Surgery and Chemotherapy Utilized to Avoid Amputation of Dog’s Paw

June 25, 2020
When Violet, 2-year-old female French bulldog, was rescued by Alyssa Sterns, she had already been through more health problems than any young dog should. Overbred by a breeder, Violet developed hip dysplasia and had undergone surgery on both hips. Now, she developed a mast cell tumor on the paw of her left hind limb. Violet’s veterinarian informed Sterns that the tumor would be difficult to remove without amputating the paw, which was not ideal given her hip problems. So, Sterns took Violet to the UC Davis veterinary hospital for a second opinion.

Successful Clinical Trial Added Years to Dog’s Life

June 18, 2020
Jack the Shih Tzu was 7 years old when he traveled from Ontario, Canada to the UC Davis veterinary hospital in 2015. Given a cancer diagnosis with only a few months to live and with limited immediate treatment options, Jack’s family started a frantic search for help elsewhere. The search was a quick one, though, as one of the first items that appeared in their online hunt was a first-of-its-kind clinical trial at UC Davis to treat his exact condition.

Philanthropic Fund Helps Pit Bull Fight Cancer

May 28, 2020
Mugsy, 12-year-old male pit bull terrier, was diagnosed with mast cell tumors in mid-2019. Owner Sarah Robinson—who adopted Mugsy 11 years prior while in nursing school—knew the prognosis wasn’t good, but wanted to seek the expertise of the cancer specialists at the UC Davis veterinary hospital, since oncology services were not available in her hometown of Reno.

Given Four Weeks To Live, Dog Still Thriving a Year Later

March 30, 2020
Kaiya, a 4-year-old female bloodhound, was visiting the UC Davis veterinary hospital in early 2019 for a routine dermatology appointment. Upon physical examination, Kaiya’s veterinarians discovered several enlarged lymph nodes – beneath her jaw, at the front of her shoulders, in her right groin region, and at the back of her rear legs. Laboratory testing of the nodes came back positive for lymphoma.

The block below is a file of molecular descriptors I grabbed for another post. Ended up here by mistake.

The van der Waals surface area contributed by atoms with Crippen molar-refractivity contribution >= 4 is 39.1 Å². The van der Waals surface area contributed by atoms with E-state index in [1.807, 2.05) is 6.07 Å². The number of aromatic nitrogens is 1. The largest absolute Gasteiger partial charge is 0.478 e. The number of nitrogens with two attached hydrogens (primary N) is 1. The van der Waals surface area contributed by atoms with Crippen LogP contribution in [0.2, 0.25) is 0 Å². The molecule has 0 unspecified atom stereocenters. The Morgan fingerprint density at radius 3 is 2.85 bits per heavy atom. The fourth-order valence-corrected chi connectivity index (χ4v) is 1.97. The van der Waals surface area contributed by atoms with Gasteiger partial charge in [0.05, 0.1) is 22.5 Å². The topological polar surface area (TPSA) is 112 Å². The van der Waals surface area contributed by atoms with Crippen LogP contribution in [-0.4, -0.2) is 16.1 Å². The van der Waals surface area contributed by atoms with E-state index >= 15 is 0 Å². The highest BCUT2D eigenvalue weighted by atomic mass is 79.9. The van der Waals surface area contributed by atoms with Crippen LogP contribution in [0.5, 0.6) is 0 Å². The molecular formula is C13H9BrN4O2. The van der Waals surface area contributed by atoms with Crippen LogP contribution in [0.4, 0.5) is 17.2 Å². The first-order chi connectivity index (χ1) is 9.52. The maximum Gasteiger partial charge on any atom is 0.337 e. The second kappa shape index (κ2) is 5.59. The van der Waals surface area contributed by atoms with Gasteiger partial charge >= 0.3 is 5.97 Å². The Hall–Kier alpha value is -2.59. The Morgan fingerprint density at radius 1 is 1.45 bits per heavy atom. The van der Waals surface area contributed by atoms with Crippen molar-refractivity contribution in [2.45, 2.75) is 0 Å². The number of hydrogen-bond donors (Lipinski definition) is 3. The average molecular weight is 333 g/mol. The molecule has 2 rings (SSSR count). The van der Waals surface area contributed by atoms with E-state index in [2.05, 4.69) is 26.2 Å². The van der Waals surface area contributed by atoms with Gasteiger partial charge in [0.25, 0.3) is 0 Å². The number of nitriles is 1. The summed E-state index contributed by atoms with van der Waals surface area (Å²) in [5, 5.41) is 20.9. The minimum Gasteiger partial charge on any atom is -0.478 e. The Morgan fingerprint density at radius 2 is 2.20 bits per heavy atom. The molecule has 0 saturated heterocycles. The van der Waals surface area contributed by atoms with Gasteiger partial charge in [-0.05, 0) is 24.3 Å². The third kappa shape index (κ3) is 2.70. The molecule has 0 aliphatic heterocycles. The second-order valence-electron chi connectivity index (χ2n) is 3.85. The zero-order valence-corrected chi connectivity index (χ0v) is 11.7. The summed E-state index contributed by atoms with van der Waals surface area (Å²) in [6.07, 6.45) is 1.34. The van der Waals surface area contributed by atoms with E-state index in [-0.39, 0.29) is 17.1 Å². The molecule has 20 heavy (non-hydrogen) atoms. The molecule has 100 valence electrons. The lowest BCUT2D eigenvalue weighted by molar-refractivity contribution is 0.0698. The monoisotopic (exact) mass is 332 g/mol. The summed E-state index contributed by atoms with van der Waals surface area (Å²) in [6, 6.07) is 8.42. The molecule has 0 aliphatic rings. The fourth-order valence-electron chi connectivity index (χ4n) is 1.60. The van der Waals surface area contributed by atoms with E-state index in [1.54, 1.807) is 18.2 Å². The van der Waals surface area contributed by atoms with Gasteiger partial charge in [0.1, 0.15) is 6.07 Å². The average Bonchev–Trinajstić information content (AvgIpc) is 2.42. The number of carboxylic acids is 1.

Dog Continues to Fight Cancer Following Treatment to Avoid Amputation

February 25, 2020
Whoudini, a 14-year-old male Jack Russell terrier, has lived quite the life. With his owner Maia Bailey since he was 4 weeks old, the little escape artist was aptly named because he constantly found a way to separate himself from the rest of the litter. “Even though he was the runt, he was strong and fiercely independent,” said Bailey. “It was love at first sight, and we’ve been inseparable ever since.”

Multiple Specialists Collaborate to Remove Cancerous Tumor from Cat’s Chest

January 28, 2020
When Martin and Elisa Edwards of Berkeley, California visited an animal shelter ten years ago looking for a cat to adopt, one eager kitten took it upon himself to speed up the process and jumped on Elisa’s lap to introduce himself. The Edwards had found their new cat, along with his sister, and adopted them both. Tilden and Tess, now 10 years old, have enjoyed good lives with the Edwards. That is until about a year ago when Tilden started to get picky about his food.

English Bulldog Beats the Odds Thanks to Cancer Treatment at UC Davis

November 25, 2019
In 2016, 4-year-old English bulldog Henry Hudson was diagnosed with a mast cell tumor (MCT) on his leg. The MCT was surgically removed with complete margins, but his veterinarian suggested that he be taken to the UC Davis veterinary hospital for chemotherapy.

UC Davis Seeks Healthy Dogs for Cancer Vaccine Study

November 06, 2019
The UC Davis School of Veterinary Medicine is one of three national participants in the Vaccination Against Canine Cancer Study. Cancer is the leading cause of death in dogs (accounting for approximately 30 percent of all deaths), and this will be the largest clinical trial conducted to date for canine cancer.

Multiple Specialists Save Dog with Oral Cancer

November 05, 2019
Riley, a 14-year-old Irish terrier, was referred to the UC Davis veterinary hospital for a dental examination in December 2015. Upon examination by the Dentistry and Oral Surgery Service, a pea-sized black mass was discovered on the roof of his mouth. Veterinarians suspected the mass to be an oral melanoma tumor—a cancer that could be fatal within 3-6 months if not treated aggressively—and submitted a tissue sample for biopsy.